Using different acoustic instruments in unique ways is a big part of what separates prog from the rest of rock music. Generally speaking, traditional American styles don’t mix into a progressive recipe as readily as they do in other classic genres.
It’s better to delve back in time and across the Atlantic to find flavors that do. Here are a few style and gear suggestions to help you incorporate acoustic instruments into a tasty prog stew.
Lose The Blues, Embrace The Classics
Delta blues and folk-revival influences are prominent in practically every other corner of the acoustic-rock arena, but to honor the spirit initiated by prog pioneers such as Rush and Genesis, lose the “Crossroads” licks and “Times They Are A-Changin’” tendencies.
Instead, look way back to baroque and classical composers as well as “modern” acoustic masters from Europe, such as flamenco fabuloso Paco de Lucía and Celtic guru Bert Jansch. They inspired progressive acoustic icons such as Steve Howe, Alex Lifeson, Steve Hackett, and Jimmy Page.
Go For Nylon- And 12-String Instruments
Nylon- and 12-string guitars can accurately express the classical, flamenco, and Celtic elements that inform pure prog. Check out Steve Howe’s “Mood for a Day” from Fragile to hear how he used a nylon-string to summon flamenco influences with Celtic overtones.
See the Frets feature interview with Hackett for oodles of his nylon- and 12-string insights. And what would Rush’s most epic tunes, such as “A Farewell to Kings,” “The Trees,” and “La Villa Strangiato” be without Lifeson’s nylon-string intros?
Speaking of Rush, the chimey 12-string is a huge part of the charm on “Closer to the Heart” and “Natural Science.”
Use the 12-string in Nashville tuning complemented by a standard steel six-string to come closer to Lifeson’s studio sound. Vintage tones are always appropriate to prog-rock, and there are plenty of instruments worthy of the genre on the new gear market.
The Godin Multiac Grand Concert Deluxe, reviewed in our February 2021 issue, will feel friendly to the fingers of electric guitar players who are interested in exploring the nylon-string arena, and its hybrid design is ideal for live performance.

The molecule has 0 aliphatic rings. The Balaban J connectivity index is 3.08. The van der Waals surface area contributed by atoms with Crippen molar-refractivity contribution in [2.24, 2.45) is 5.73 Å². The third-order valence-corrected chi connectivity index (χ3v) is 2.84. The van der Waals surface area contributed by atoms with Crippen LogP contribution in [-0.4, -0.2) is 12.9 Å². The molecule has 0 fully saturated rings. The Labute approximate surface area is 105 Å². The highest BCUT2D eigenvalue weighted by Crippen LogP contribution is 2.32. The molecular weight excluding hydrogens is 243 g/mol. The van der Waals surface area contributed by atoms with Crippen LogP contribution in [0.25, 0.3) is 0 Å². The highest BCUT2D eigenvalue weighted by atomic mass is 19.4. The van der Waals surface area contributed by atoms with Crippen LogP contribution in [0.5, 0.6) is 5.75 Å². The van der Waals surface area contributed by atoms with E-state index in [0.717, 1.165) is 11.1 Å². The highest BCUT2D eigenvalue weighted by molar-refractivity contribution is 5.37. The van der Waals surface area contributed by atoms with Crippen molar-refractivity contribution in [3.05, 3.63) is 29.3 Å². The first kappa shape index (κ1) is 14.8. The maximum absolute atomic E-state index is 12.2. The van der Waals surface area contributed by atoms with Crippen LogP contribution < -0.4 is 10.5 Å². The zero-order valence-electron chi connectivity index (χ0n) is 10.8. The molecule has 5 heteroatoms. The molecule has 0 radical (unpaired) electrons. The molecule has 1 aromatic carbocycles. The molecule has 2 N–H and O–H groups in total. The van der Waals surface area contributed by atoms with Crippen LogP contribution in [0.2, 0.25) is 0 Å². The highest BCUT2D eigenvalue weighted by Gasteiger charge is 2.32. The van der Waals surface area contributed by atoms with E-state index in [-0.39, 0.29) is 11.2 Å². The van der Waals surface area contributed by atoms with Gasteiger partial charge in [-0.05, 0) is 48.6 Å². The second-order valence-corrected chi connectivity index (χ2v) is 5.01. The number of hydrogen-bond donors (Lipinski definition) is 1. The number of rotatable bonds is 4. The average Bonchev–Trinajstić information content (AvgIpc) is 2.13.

On the more traditional front, Godin is now manufacturing its venerable and reasonably priced La Patrie line of nylon-strings under the flagship brand. Steel-string aficionados looking to enter the classical realm might want to consider the Martin 000C12-16E Nylon introduced at last year’s NAMM Show.
It has a low-profile neck on a familiar-feeling auditorium body shape with triple-0 depth. I enjoyed playing it so much that it’s still on my mind.
Try “Outside“ Acoustic Instruments
Adding an outside-the-box acoustic instrument to any ensemble or recording can immediately make it sound more progressive. How important is the flute to Jethro Tull? And while the mandolin may be as bluegrass as it gets, if you stick one in a rock context and avoid bluegrass clichés, it can summon a prog sound.
John Paul Jones’ mandolin magic was Page’s secret weapon in Led Zeppelin. If you don’t have a mandolin but do have a ukulele, get creative with that. Here’s a hip tip: Try tuning the first two strings up a half step from standard (low to high: G, C, F, A#). The resulting tuning and tone is like a cross between a nylon-string and a mandolin.
For even more adventurous acoustic inspirations, peering deep into the past can be cool. Instead of turning to a keyboard for a drone sound, check out a hurdy-gurdy. It’s a medieval stringed instrument operated by a crank.
At a producer’s suggestion, I rented one for a couple of days to play in the studio. Learning the basics didn’t take long, and it totally transformed the tunes into Led Zeppelin III territory. Sometimes an old-world solution is the most progressive path.
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